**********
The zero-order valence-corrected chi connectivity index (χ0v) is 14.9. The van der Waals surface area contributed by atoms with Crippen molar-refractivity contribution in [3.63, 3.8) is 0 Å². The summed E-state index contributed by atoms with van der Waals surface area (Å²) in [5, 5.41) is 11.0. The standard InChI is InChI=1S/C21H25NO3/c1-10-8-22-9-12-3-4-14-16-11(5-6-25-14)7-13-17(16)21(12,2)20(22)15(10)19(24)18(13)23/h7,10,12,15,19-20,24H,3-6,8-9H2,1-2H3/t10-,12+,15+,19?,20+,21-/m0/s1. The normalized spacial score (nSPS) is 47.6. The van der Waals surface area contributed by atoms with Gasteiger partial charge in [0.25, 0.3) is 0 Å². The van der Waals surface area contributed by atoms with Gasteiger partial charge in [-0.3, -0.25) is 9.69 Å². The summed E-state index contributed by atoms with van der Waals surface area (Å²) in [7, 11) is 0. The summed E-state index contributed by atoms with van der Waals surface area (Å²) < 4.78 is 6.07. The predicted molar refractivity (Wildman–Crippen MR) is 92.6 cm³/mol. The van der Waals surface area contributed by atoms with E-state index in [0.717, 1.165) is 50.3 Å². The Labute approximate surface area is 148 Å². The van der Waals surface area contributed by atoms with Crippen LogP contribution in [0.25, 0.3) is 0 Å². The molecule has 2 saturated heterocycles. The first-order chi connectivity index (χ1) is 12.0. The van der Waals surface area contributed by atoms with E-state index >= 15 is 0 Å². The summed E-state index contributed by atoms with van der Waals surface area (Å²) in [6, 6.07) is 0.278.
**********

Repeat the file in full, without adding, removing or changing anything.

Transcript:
The zero-order valence-corrected chi connectivity index (χ0v) is 14.9. The van der Waals surface area contributed by atoms with Crippen molar-refractivity contribution in [3.63, 3.8) is 0 Å². The summed E-state index contributed by atoms with van der Waals surface area (Å²) in [5, 5.41) is 11.0. The standard InChI is InChI=1S/C21H25NO3/c1-10-8-22-9-12-3-4-14-16-11(5-6-25-14)7-13-17(16)21(12,2)20(22)15(10)19(24)18(13)23/h7,10,12,15,19-20,24H,3-6,8-9H2,1-2H3/t10-,12+,15+,19?,20+,21-/m0/s1. The normalized spacial score (nSPS) is 47.6. The van der Waals surface area contributed by atoms with Gasteiger partial charge in [0.25, 0.3) is 0 Å². The van der Waals surface area contributed by atoms with Gasteiger partial charge in [-0.3, -0.25) is 9.69 Å². The summed E-state index contributed by atoms with van der Waals surface area (Å²) in [7, 11) is 0. The summed E-state index contributed by atoms with van der Waals surface area (Å²) < 4.78 is 6.07. The predicted molar refractivity (Wildman–Crippen MR) is 92.6 cm³/mol. The van der Waals surface area contributed by atoms with E-state index in [0.717, 1.165) is 50.3 Å². The Labute approximate surface area is 148 Å². The van der Waals surface area contributed by atoms with Crippen LogP contribution in [0.25, 0.3) is 0 Å². The molecule has 2 saturated heterocycles. The first-order chi connectivity index (χ1) is 12.0. The van der Waals surface area contributed by atoms with E-state index >= 15 is 0 Å². The summed E-state index contributed by atoms with van der Waals surface area (Å²) in [6, 6.07) is 0.278.